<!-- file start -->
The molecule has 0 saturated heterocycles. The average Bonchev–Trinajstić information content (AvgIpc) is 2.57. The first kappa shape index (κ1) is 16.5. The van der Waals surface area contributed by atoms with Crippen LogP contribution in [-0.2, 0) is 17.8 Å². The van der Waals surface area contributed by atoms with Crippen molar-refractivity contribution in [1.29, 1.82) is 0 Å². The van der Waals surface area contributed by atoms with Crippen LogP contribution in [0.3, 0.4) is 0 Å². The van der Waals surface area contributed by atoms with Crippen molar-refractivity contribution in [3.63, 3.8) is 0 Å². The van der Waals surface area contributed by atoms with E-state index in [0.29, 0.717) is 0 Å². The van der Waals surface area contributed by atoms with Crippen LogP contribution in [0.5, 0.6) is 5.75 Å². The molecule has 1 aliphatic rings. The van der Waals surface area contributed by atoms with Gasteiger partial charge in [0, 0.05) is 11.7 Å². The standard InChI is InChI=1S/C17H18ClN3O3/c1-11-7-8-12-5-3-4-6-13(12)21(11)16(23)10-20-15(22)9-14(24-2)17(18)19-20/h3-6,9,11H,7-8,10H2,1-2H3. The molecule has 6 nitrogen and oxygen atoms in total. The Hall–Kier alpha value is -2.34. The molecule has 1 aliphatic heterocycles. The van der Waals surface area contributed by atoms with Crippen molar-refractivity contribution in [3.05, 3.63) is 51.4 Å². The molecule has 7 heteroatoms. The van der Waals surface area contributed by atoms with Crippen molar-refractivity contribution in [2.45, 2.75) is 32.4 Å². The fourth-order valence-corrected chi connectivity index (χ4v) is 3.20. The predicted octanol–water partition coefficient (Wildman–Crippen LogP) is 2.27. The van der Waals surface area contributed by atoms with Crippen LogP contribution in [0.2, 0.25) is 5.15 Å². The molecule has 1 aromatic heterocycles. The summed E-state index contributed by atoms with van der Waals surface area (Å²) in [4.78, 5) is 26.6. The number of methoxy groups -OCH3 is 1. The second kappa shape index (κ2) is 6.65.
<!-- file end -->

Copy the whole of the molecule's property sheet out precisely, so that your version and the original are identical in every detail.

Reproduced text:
The molecule has 0 saturated heterocycles. The average Bonchev–Trinajstić information content (AvgIpc) is 2.57. The first kappa shape index (κ1) is 16.5. The van der Waals surface area contributed by atoms with Crippen LogP contribution in [-0.2, 0) is 17.8 Å². The van der Waals surface area contributed by atoms with Crippen molar-refractivity contribution in [1.29, 1.82) is 0 Å². The van der Waals surface area contributed by atoms with Crippen LogP contribution in [0.3, 0.4) is 0 Å². The van der Waals surface area contributed by atoms with Crippen molar-refractivity contribution in [3.63, 3.8) is 0 Å². The van der Waals surface area contributed by atoms with E-state index in [0.29, 0.717) is 0 Å². The van der Waals surface area contributed by atoms with Crippen LogP contribution in [0.5, 0.6) is 5.75 Å². The molecule has 1 aliphatic rings. The van der Waals surface area contributed by atoms with Gasteiger partial charge in [0, 0.05) is 11.7 Å². The standard InChI is InChI=1S/C17H18ClN3O3/c1-11-7-8-12-5-3-4-6-13(12)21(11)16(23)10-20-15(22)9-14(24-2)17(18)19-20/h3-6,9,11H,7-8,10H2,1-2H3. The molecule has 6 nitrogen and oxygen atoms in total. The Hall–Kier alpha value is -2.34. The molecule has 1 aliphatic heterocycles. The van der Waals surface area contributed by atoms with Crippen molar-refractivity contribution in [3.05, 3.63) is 51.4 Å². The molecule has 7 heteroatoms. The van der Waals surface area contributed by atoms with Crippen molar-refractivity contribution in [2.45, 2.75) is 32.4 Å². The fourth-order valence-corrected chi connectivity index (χ4v) is 3.20. The predicted octanol–water partition coefficient (Wildman–Crippen LogP) is 2.27. The van der Waals surface area contributed by atoms with Crippen LogP contribution in [0.2, 0.25) is 5.15 Å². The molecule has 1 aromatic heterocycles. The summed E-state index contributed by atoms with van der Waals surface area (Å²) in [4.78, 5) is 26.6. The number of methoxy groups -OCH3 is 1. The second kappa shape index (κ2) is 6.65.